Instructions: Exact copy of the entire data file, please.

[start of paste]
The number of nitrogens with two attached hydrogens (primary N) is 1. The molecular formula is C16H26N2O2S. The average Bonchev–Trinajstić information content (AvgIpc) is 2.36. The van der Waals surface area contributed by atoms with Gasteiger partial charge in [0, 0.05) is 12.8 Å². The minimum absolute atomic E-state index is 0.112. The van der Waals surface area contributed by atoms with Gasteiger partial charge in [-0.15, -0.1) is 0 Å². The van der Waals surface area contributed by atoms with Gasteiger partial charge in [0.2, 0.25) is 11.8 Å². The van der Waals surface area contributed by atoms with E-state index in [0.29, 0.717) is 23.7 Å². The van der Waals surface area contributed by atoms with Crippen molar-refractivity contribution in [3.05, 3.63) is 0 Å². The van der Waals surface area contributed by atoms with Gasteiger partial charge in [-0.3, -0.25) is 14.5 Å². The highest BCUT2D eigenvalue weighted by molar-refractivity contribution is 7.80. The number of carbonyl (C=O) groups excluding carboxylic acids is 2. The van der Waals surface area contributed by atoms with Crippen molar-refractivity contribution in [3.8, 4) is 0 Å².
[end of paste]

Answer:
The number of nitrogens with two attached hydrogens (primary N) is 1. The molecular formula is C16H26N2O2S. The average Bonchev–Trinajstić information content (AvgIpc) is 2.36. The van der Waals surface area contributed by atoms with Gasteiger partial charge in [0, 0.05) is 12.8 Å². The minimum absolute atomic E-state index is 0.112. The van der Waals surface area contributed by atoms with Gasteiger partial charge in [-0.15, -0.1) is 0 Å². The van der Waals surface area contributed by atoms with Gasteiger partial charge in [0.2, 0.25) is 11.8 Å². The van der Waals surface area contributed by atoms with E-state index in [0.29, 0.717) is 23.7 Å². The van der Waals surface area contributed by atoms with Crippen molar-refractivity contribution in [3.05, 3.63) is 0 Å². The van der Waals surface area contributed by atoms with Gasteiger partial charge in [-0.3, -0.25) is 14.5 Å². The highest BCUT2D eigenvalue weighted by molar-refractivity contribution is 7.80. The number of carbonyl (C=O) groups excluding carboxylic acids is 2. The van der Waals surface area contributed by atoms with Crippen molar-refractivity contribution in [3.8, 4) is 0 Å².